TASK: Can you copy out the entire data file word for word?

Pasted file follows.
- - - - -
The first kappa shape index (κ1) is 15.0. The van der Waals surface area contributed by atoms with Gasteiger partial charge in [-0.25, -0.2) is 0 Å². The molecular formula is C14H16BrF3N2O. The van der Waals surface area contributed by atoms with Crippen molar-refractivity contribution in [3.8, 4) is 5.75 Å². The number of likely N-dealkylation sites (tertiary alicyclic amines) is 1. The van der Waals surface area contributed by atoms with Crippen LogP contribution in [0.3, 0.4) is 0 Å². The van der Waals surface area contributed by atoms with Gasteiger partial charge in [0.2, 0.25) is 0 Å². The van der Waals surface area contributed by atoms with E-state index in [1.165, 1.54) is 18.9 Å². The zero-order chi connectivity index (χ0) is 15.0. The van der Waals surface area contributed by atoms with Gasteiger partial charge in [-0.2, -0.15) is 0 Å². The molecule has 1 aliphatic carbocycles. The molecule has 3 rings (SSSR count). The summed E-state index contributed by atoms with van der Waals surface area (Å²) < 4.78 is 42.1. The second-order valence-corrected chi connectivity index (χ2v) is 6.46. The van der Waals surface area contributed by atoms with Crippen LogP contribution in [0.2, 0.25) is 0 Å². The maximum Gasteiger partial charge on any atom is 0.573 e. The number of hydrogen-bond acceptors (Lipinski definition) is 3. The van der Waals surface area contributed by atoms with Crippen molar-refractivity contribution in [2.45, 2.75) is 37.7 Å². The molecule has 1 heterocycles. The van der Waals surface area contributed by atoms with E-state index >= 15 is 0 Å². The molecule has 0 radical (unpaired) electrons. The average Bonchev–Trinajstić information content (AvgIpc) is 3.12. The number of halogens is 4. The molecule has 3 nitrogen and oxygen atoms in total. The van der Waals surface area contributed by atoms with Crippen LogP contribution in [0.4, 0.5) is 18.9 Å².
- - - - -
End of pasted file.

The first kappa shape index (κ1) is 15.0. The van der Waals surface area contributed by atoms with Gasteiger partial charge in [-0.25, -0.2) is 0 Å². The molecular formula is C14H16BrF3N2O. The van der Waals surface area contributed by atoms with Crippen molar-refractivity contribution in [3.8, 4) is 5.75 Å². The number of likely N-dealkylation sites (tertiary alicyclic amines) is 1. The van der Waals surface area contributed by atoms with Crippen LogP contribution in [0.3, 0.4) is 0 Å². The van der Waals surface area contributed by atoms with Gasteiger partial charge in [0.2, 0.25) is 0 Å². The van der Waals surface area contributed by atoms with E-state index in [1.165, 1.54) is 18.9 Å². The zero-order chi connectivity index (χ0) is 15.0. The van der Waals surface area contributed by atoms with Gasteiger partial charge in [-0.2, -0.15) is 0 Å². The molecule has 1 aliphatic carbocycles. The molecule has 3 rings (SSSR count). The summed E-state index contributed by atoms with van der Waals surface area (Å²) < 4.78 is 42.1. The second-order valence-corrected chi connectivity index (χ2v) is 6.46. The van der Waals surface area contributed by atoms with Crippen LogP contribution in [0.2, 0.25) is 0 Å². The maximum Gasteiger partial charge on any atom is 0.573 e. The number of hydrogen-bond acceptors (Lipinski definition) is 3. The van der Waals surface area contributed by atoms with Crippen molar-refractivity contribution in [2.45, 2.75) is 37.7 Å². The molecule has 1 heterocycles. The van der Waals surface area contributed by atoms with E-state index >= 15 is 0 Å². The molecule has 0 radical (unpaired) electrons. The average Bonchev–Trinajstić information content (AvgIpc) is 3.12. The number of halogens is 4. The molecule has 3 nitrogen and oxygen atoms in total. The van der Waals surface area contributed by atoms with Crippen LogP contribution in [0.4, 0.5) is 18.9 Å².